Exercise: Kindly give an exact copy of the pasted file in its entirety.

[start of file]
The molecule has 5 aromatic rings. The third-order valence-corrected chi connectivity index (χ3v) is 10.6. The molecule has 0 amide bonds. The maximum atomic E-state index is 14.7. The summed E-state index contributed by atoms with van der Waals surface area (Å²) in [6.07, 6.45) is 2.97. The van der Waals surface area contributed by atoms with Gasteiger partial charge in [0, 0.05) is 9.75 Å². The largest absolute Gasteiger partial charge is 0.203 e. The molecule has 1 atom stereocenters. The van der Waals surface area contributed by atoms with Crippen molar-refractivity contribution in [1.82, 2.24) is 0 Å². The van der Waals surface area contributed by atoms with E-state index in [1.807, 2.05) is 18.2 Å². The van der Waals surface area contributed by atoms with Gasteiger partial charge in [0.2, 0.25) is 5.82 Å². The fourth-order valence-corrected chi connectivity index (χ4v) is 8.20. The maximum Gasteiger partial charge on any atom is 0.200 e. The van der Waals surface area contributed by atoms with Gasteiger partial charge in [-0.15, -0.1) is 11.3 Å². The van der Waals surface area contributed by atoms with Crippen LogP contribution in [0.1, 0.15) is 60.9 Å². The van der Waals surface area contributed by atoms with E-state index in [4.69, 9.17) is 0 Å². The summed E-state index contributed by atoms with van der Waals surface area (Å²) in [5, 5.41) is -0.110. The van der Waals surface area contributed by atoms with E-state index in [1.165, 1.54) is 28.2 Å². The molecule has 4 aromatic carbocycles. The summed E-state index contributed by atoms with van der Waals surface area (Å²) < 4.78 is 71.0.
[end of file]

The molecule has 5 aromatic rings. The third-order valence-corrected chi connectivity index (χ3v) is 10.6. The molecule has 0 amide bonds. The maximum atomic E-state index is 14.7. The summed E-state index contributed by atoms with van der Waals surface area (Å²) in [6.07, 6.45) is 2.97. The van der Waals surface area contributed by atoms with Gasteiger partial charge in [0, 0.05) is 9.75 Å². The largest absolute Gasteiger partial charge is 0.203 e. The molecule has 1 atom stereocenters. The van der Waals surface area contributed by atoms with Crippen molar-refractivity contribution in [1.82, 2.24) is 0 Å². The van der Waals surface area contributed by atoms with E-state index in [1.807, 2.05) is 18.2 Å². The van der Waals surface area contributed by atoms with Gasteiger partial charge in [0.2, 0.25) is 5.82 Å². The fourth-order valence-corrected chi connectivity index (χ4v) is 8.20. The maximum Gasteiger partial charge on any atom is 0.200 e. The van der Waals surface area contributed by atoms with Gasteiger partial charge in [-0.15, -0.1) is 11.3 Å². The van der Waals surface area contributed by atoms with Crippen LogP contribution in [0.1, 0.15) is 60.9 Å². The van der Waals surface area contributed by atoms with E-state index in [4.69, 9.17) is 0 Å². The summed E-state index contributed by atoms with van der Waals surface area (Å²) in [5, 5.41) is -0.110. The van der Waals surface area contributed by atoms with E-state index in [1.165, 1.54) is 28.2 Å². The molecule has 4 aromatic carbocycles. The summed E-state index contributed by atoms with van der Waals surface area (Å²) < 4.78 is 71.0.